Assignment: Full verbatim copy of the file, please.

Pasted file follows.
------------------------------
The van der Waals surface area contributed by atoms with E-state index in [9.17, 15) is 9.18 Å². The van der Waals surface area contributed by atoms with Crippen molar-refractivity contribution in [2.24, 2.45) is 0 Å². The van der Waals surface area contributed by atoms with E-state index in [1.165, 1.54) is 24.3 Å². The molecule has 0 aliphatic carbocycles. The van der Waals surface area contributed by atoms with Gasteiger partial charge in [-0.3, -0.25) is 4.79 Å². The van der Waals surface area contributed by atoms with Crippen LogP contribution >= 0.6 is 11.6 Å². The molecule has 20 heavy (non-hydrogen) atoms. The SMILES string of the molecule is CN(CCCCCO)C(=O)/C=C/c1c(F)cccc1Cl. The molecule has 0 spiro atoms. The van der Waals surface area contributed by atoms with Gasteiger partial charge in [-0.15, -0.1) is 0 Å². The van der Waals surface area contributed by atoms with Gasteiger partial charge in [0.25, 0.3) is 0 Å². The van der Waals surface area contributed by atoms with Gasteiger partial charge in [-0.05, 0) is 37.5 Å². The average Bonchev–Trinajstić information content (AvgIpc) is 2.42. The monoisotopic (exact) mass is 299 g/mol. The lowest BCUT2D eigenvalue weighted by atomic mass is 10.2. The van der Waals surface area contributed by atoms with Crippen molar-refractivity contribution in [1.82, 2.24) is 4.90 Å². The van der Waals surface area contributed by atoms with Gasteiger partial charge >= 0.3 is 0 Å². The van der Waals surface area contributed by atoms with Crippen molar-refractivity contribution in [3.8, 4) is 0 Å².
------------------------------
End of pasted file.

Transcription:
The van der Waals surface area contributed by atoms with E-state index in [9.17, 15) is 9.18 Å². The van der Waals surface area contributed by atoms with Crippen molar-refractivity contribution in [2.24, 2.45) is 0 Å². The van der Waals surface area contributed by atoms with E-state index in [1.165, 1.54) is 24.3 Å². The molecule has 0 aliphatic carbocycles. The van der Waals surface area contributed by atoms with Gasteiger partial charge in [-0.3, -0.25) is 4.79 Å². The van der Waals surface area contributed by atoms with Crippen LogP contribution >= 0.6 is 11.6 Å². The molecule has 20 heavy (non-hydrogen) atoms. The SMILES string of the molecule is CN(CCCCCO)C(=O)/C=C/c1c(F)cccc1Cl. The molecule has 0 spiro atoms. The van der Waals surface area contributed by atoms with Gasteiger partial charge in [-0.15, -0.1) is 0 Å². The van der Waals surface area contributed by atoms with Gasteiger partial charge in [0.25, 0.3) is 0 Å². The van der Waals surface area contributed by atoms with Gasteiger partial charge in [-0.05, 0) is 37.5 Å². The average Bonchev–Trinajstić information content (AvgIpc) is 2.42. The monoisotopic (exact) mass is 299 g/mol. The lowest BCUT2D eigenvalue weighted by atomic mass is 10.2. The van der Waals surface area contributed by atoms with Crippen molar-refractivity contribution in [1.82, 2.24) is 4.90 Å². The van der Waals surface area contributed by atoms with Gasteiger partial charge >= 0.3 is 0 Å². The van der Waals surface area contributed by atoms with Crippen molar-refractivity contribution in [3.8, 4) is 0 Å².